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Canadian Journal of Public Health

, Volume 97, Issue 4, pp 330–334 | Cite as

What Do Women Know About the Risks of Delayed Childbearing?

  • Suzanne ToughEmail author
  • Karen Benzies
  • Christine Newburn-Cook
  • Karen Tofflemire
  • Nonie Fraser-Lee
  • Alexandra Faber
  • Reg Sauve
Article
  • 1 Downloads

Abstract

Background: Women aged 35 and older account for an increasing proportion of births and are at increased risk of pregnancy complications and poor infant outcomes. The objectives of the study were: 1) to determine what women know about delayed childbearing, including pregnancy complications and outcomes associated with low birthweight (LBW, <2500 grams), preterm delivery (<37 weeks) and multiple birth, and 2) to assess the characteristics of women with limited knowledge of risks.

Methods: A computer-assisted telephone interview survey was conducted with 1,044 randomly selected women who delivered their first live-born infant, between July 2002 and September 2003, in two urban centres, Calgary and Edmonton, in Alberta, Canada.

Results: The proportion of women aware of specific childbearing risks associated with advanced maternal age were as follows: conception difficulties (85.3%), multiple birth (24.0%), caesarean section (18.8%), preterm delivery (21.8%), and LBW (11.2%). Knowledge of specific developmental and health-related risks of suboptimal infant outcomes ranged between 18.0% and 46.5%. Logistic regression revealed that limited knowledge of maternal age-related pregnancy risks were associated with unplanned pregnancy (OR, 1.48; 95% CI, 1.03–2.14), smoking (OR, 1.83; 95% CI, 1.29–2.60) and non-use of fertility treatment (OR, 2.15; 95% CI, 1.44–3.19). Characteristics associated with limited knowledge of the risks associated with suboptimal birth outcomes were: age 35–39 years (OR, 2.98; 95% CI, 1.35–6.58), less than post-graduate education (<high school OR, 2.14; 95% CI, 1.20–3.82), and not currently enrolled as a student (OR, 1.75; 95% CI, 1.02–3.00).

Conclusions: Many women are generally unaware of the potential consequences of delayed childbearing. There are missed opportunities in preconception counselling and education, which should be addressed to allow for more informed decision-making about family planning.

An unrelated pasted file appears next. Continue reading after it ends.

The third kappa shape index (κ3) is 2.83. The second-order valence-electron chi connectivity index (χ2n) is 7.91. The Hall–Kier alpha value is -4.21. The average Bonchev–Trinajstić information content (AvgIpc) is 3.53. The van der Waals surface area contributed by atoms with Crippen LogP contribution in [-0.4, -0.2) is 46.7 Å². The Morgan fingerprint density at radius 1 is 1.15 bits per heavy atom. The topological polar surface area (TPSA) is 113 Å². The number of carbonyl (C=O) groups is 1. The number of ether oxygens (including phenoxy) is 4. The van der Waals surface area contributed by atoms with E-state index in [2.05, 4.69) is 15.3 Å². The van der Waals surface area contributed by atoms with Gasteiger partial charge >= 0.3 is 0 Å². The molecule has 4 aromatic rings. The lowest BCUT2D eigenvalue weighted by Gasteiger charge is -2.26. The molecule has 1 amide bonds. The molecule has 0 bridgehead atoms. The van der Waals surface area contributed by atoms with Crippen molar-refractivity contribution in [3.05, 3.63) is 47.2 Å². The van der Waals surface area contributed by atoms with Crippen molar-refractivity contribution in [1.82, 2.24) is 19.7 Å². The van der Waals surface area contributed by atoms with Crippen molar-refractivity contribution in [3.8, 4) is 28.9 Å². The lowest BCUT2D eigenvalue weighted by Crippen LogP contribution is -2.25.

MeSH terms

Pregnancy reproductive behaviour health knowledge 

Résumé

Contexte: Une proportion croissante de bébés naissent de femmes de 35 ans et plus, lesquelles risquent davantage d’avoir des complications durant la grossesse et d’accoucher de nourrissons d’un poids sous-optimal. Notre étude visait: 1) à déterminer ce que les femmes savent au sujet de la procréation tardive, notamment des complications de la grossesse et des résultats associés à l’insuffisance de poids à la naissance (IPN, <2 500 g), à l’accouchement prématuré (<37 semaines) et à l’accouchement multiple, et 2) à évaluer les caractéristiques des femmes qui connaissent mal ces risques.

Méthode: Nous avons mené un sondage téléphonique assisté par ordinateur auprès de 1 044 femmes, sélectionnées au hasard, ayant accouché d’un premier enfant vivant entre juillet 2002 et septembre 2003 dans deux centres urbains de l’Alberta (Calgary et Edmonton).

Résultats: Les femmes connaissaient les risques de la procréation à un âge avancé dans les proportions suivantes: difficultés à concevoir (85,3 %), accouchement multiple (24 %), accouchement par césarienne (18,8 %), accouchement prématuré (21,8 %), et IPN (11,2 %). Entre 18 % et 46,5 % des répondantes connaissaient les risques développementaux et sanitaires auxquels est exposé un nouveau-né de poids sous-optimal. Une analyse de régression logistique a montré que la connaissance limitée des risques de la grossesse à un âge maternel avancé était associée à la grossesse non planifiée (RC = 1,48; IC de 95 % = 1,03–2,14), au tabagisme (RC = 1,83; IC de 95 % = 1,29–2,60) et au fait de ne pas avoir subi de traitement de l’infertilité (RC = 2,15; IC de 95 % = 1,44–3,19). Les caractéristiques associées à la connaissance limitée des risques de l’IPN étaient les suivantes: avoir entre 35 et 39 ans (RC = 2,98; IC de 95 % = 1,35–6,58), ne pas avoir fait d’études postsecondaires (moins qu’un diplôme d’études secondaires: RC = 2,14; IC de 95 % = 1,20–3,82), et ne pas être inscrite en tant qu’étudiante (RC = 1,75; IC de 95 % = 1,02–3,00).

Conclusions: Nombre de femmes ont peu conscience des répercussions possibles de la procréation tardive. Il y aurait des lacunes à combler sur le plan du counselling et de l’éducation avant la grossesse pour favoriser une prise de décisions plus éclairée en matière de planning familial.

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Copyright information

© The Canadian Public Health Association 2006

Authors and Affiliations

  • Suzanne Tough
    • 1
    • 2
    Email author
  • Karen Benzies
    • 3
  • Christine Newburn-Cook
    • 4
  • Karen Tofflemire
    • 1
    • 2
  • Nonie Fraser-Lee
    • 5
  • Alexandra Faber
    • 2
  • Reg Sauve
    • 1
    • 2
  1. 1.Department of MedicineUniversity of CalgaryCalgaryCanada
  2. 2.Calgary Health RegionCalgaryCanada
  3. 3.Department of NursingUniversity of CalgaryCanada
  4. 4.Department of NursingUniversity of AlbertaEdmontonCanada
  5. 5.Population Health and ResearchCapital HealthEdmontonCanada

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